Mad Men Episode 5: The Chrysanthemum and the Sword

It’s a morality tale, and all about shame. About warfare and its aftermath, honor and its value, private shame according to cultural standards of the times, and personal experiences of shame.

In Mad Men‘s Season 4 Episode 5, The Chrysanthemum and the Sword, we feel the weight of the 1960s heavily; World Wart II is not so distant that Roger Sterling doesn’t bristle at the thought of doing business with the Japanese. He wants nothing to do with them. We see issues around the burgeoning awareness of a 10-year old girl, discovering her own body – and the swift, judgmental punishment meted out as a result. The sting of divorce persists, and the stigma of seeing a psychiatrist is illustrated with clarity.

Don has carried deep-seated shame all his life, over his impoverished beginnings, and subsequently, the false identity he’s worn. Shame may be newer for Betty – her husband’s infidelities, divorce, her children seemingly embarrassing her.

We’re also offered examples of deceit and honor in the ad agency’s affairs, strangely and effectively intertwined, as Don, Pete, and Peggy team up against Roger, in the best interest of the organization.

Doing business with the Japanese

The agency continues to need business. When an opportunity for Honda’s motorcycle account comes up, everyone in the firm wishes to pursue it. They’re all told to read the 1950s book, The Chrysanthemum and the Sword, in order to better understand Japanese symbolism and culture in a business context.

A side of Roger comes out that we haven’t seen; he fought in World War II. He lost friends. He insults the Honda businessmen, embarrasses himself and the ad agency.

We admire Roger for standing up for his beliefs, though Joan is quick to put them into perspective for him, urging that he move beyond his anger, saying:

You fought to make the world a safer place. And you won. And now it is.

Sally’s dilemma

How strange it must seem for some of us to consider that normal acts of sexual curiosity and development were punished, and not so long ago. Sally’s grief when her grandfather died was dismissed, her fears relative to the new baby were addressed only by her father, Don, who is no longer in the house. Betty is cold and self-absorbed. She replaced her child’s more affectionate parent with a sort of husband-father figure of her own. A man whom she moved into the family home and her bed as though nothing had happened at all.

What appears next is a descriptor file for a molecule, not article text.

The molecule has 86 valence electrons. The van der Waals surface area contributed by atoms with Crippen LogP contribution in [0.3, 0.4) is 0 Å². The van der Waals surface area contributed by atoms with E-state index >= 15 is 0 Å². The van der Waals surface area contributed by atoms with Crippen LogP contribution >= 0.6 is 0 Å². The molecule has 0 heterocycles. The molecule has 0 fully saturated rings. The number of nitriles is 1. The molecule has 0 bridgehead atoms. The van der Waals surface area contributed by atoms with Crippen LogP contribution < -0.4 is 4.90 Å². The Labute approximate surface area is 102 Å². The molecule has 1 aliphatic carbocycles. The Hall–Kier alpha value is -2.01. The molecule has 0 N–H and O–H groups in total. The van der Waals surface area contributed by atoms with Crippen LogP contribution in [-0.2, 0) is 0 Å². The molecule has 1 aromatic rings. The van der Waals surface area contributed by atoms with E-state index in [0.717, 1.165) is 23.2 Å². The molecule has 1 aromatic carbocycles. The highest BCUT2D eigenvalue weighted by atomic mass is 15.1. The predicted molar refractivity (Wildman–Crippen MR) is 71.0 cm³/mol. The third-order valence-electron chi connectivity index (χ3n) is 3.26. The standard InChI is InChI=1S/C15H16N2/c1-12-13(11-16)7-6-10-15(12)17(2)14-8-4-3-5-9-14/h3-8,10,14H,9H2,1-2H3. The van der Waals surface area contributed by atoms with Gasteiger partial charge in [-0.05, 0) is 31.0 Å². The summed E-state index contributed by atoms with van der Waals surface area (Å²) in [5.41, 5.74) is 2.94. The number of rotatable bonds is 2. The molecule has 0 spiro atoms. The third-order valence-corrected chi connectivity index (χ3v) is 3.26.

Sally feels isolated and confused. She has questions about men and women. She’s the object of her mother’s anger on many occasions, and has been since long before the divorce. (We assume Betty’s relationship with her own mother was less than ideal). As a child of divorce in the 1960s, Sally’s issues are ignored.

In this episode, when Sally cuts her hair (for attention), and then is sent home from a slumber party for “playing with herself,” was seen by another mother and promptly brought home.

Sally was made to feel ashamed. Betty, likewise. And there’s more shame ahead as the chews on the stigma of taking the child to a shrink. (Clever turn of events; we’ll see more of Betty’s background revealed through this process.)

Don’s shrewd moves

Don’s role seems to be damage control on all fronts in this episode.

When it becomes clear that something exception will be required following Roger’s outburst with the Honda executives, Don comes up with a plan to knock off his most irritating competition (Ted Shaw), and potentially to allow the Japanese to save face, and in a way, for Sterling Cooper Draper Pryce to save face.

Pretending to go around the rules that Honda established for three competitive bids, SCDP feigns the shooting of a commercial, fakes out the competition, and then Don “withdraws” from the presentation process – in public – in front of the Japanese. In this manner, he impresses them by seeming to insist that a level playing field – theirs – is something he respects, and by honorably withdrawing. A sort of symbolic surrender, with head held high.

It’s a bold move, and it works – demonstrating the value and importance of honor, however that may be defined. And ironically, Don achieves this through deceit. The perfect mix for Dick Whitman/Don Draper. And continued proof that Mad Men‘s creators will continue to explore these characters and new scenarios, more than holding our interest.

Images courtesy

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© D A Wolf



    • BigLittleWolf says

      He is a charmer in his own way, isn’t he? (Remember him in Sex and the City? He was the P-olitician Carrie dated after breaking up with Big in Season 2 (I think).

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